Before I ever cooked professionally or wrote one word, I had a deep connection to language and food because of my first teacher, my nana.
“A writing cook and a cooking writer must be bold at the desk as well as the stove.”
― M.F.K. Fisher
She was an elementary school teacher and a principal for many years, and when she retired and on the weekends, she cooked most of our meals until she asked my mother to take over the dinners.
Nana had a methodical calmness with baking, cooking, and teaching. When I was quite young she taught me how to make a roux which led to me assisting with gravies and white sauces. She baked her own beautiful loaves of yeasty raisin bread, leaving the dough to proof in a large yellowware bowl, (which now lives in my living room), and taught me how to knead and punch down the dough and brush the tops with cream to make them shiny.
Growing up in the Depression-era, she was a big believer in bulk buying and never wasted food. In the summer, she would stock the freezer with meat from her favorite butcher shop, buy cucumbers, tomatoes, peppers, onions, green beans, and sweet corn from local farm stands and made pickles and relish, and in the fall, she would buy bushels of apples for pies, applesauce, and baked apples.
“It’s difficult to think anything but pleasant thoughts while eating a homegrown tomato.” -Lewis Grizzard
Leftover bread and rice were transformed into bread pudding and rice pudding. At Christmas, it was extra rich foods like creamed onions, baked egg custard, homemade egg nog, trifle, and Kentucky bourbon fruit cake. Like many New Englanders, I learned from her the importance of freshly ground nutmeg.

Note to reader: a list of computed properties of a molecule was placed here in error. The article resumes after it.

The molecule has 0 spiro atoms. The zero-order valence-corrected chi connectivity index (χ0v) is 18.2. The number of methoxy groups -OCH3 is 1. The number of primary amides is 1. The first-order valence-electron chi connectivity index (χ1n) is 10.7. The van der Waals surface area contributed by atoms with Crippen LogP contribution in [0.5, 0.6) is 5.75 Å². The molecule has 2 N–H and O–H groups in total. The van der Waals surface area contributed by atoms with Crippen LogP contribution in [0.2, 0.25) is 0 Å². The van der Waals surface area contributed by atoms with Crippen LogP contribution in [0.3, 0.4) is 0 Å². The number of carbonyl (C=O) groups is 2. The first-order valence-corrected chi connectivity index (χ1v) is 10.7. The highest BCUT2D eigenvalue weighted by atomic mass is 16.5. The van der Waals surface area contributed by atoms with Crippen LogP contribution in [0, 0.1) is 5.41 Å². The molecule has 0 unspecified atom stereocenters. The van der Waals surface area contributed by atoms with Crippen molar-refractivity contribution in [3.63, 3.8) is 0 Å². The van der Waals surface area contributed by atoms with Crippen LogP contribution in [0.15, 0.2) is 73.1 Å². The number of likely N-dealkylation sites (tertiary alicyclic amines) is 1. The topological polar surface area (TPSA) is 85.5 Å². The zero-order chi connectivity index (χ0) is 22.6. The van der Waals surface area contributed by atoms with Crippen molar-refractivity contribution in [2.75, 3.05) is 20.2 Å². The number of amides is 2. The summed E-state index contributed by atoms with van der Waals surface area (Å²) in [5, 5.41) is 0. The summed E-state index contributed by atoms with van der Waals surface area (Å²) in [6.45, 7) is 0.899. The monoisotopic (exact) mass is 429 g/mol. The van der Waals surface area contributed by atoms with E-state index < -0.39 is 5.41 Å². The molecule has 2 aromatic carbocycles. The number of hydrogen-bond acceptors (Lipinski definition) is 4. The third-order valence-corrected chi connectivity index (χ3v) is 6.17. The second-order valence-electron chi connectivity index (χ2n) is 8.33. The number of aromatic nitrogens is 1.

She also knew the importance of food plating and table presentation. Holidays meant a table spread with a white lace tablecloth, Spode transferware china, starched Irish linen napkins, and her favorite Lismore Waterford crystal glasses. I was tasked with polishing the heavy silverware with her swirled MMC monogram before carefully setting the table. She had a piece of highly polished silver for every platter and bowl of food.
Pickles, celery sticks, and olives were presented in cut-crystal star plates as if they weren’t common foods. Condiments were placed in Waterford crystal jars. The sideboard held Parker house rolls in a paisley-covered bun warmer and setups for coffee, tea, and after-dinner drinks. Before she opened the door to her family and guests, candles were lit in silver candelabras, and she would dim the dining room light.
I loved that she would always close the door of the dining room to guests until dinner was ready to be served. It was like raising the curtain on a play. Setting a table was an art she learned in home economics. She always looked proud and happy when the inevitable compliments came her way.
All of these memories have influenced my life and my writing. I’m still enamored with food, seasonal ingredients, cooking, a beautiful tablescape, and I collect transferware and vintage restaurant china. As a former chef, I know that food tastes better if presented with thought and care. So it’s not surprising that when I read an article, book or poem with a food element, I easily slip into that magical world.
We eat and write with all of our senses.
What’s your first food memory? As a warm-up writing exercise start there and then get back to work!